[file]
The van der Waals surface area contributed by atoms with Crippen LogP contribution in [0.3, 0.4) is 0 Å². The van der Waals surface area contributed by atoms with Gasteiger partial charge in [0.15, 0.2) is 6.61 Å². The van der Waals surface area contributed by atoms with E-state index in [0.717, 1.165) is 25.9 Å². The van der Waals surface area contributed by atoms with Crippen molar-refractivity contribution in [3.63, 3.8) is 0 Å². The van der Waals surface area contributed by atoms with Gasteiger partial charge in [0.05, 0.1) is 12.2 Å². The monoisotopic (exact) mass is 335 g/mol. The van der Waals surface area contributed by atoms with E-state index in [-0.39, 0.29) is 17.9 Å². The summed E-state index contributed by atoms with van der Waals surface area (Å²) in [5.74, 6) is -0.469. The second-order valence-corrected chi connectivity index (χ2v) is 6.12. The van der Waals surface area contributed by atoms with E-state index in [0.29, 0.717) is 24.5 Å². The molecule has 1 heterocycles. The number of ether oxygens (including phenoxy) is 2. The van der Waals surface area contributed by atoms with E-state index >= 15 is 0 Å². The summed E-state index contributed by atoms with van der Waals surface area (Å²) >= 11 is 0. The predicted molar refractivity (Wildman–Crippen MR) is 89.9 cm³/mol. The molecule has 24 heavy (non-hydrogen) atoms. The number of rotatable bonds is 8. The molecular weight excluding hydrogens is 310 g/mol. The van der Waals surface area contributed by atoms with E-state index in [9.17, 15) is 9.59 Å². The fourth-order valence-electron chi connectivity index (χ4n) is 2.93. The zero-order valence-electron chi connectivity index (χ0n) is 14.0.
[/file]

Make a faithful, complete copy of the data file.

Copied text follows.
The van der Waals surface area contributed by atoms with Crippen LogP contribution in [0.3, 0.4) is 0 Å². The van der Waals surface area contributed by atoms with Gasteiger partial charge in [0.15, 0.2) is 6.61 Å². The van der Waals surface area contributed by atoms with E-state index in [0.717, 1.165) is 25.9 Å². The van der Waals surface area contributed by atoms with Crippen molar-refractivity contribution in [3.63, 3.8) is 0 Å². The van der Waals surface area contributed by atoms with Gasteiger partial charge in [0.05, 0.1) is 12.2 Å². The monoisotopic (exact) mass is 335 g/mol. The van der Waals surface area contributed by atoms with E-state index in [-0.39, 0.29) is 17.9 Å². The summed E-state index contributed by atoms with van der Waals surface area (Å²) in [5.74, 6) is -0.469. The second-order valence-corrected chi connectivity index (χ2v) is 6.12. The van der Waals surface area contributed by atoms with E-state index in [0.29, 0.717) is 24.5 Å². The molecule has 1 heterocycles. The number of ether oxygens (including phenoxy) is 2. The van der Waals surface area contributed by atoms with E-state index >= 15 is 0 Å². The summed E-state index contributed by atoms with van der Waals surface area (Å²) >= 11 is 0. The predicted molar refractivity (Wildman–Crippen MR) is 89.9 cm³/mol. The molecule has 24 heavy (non-hydrogen) atoms. The number of rotatable bonds is 8. The molecular weight excluding hydrogens is 310 g/mol. The van der Waals surface area contributed by atoms with E-state index in [9.17, 15) is 9.59 Å². The fourth-order valence-electron chi connectivity index (χ4n) is 2.93. The zero-order valence-electron chi connectivity index (χ0n) is 14.0.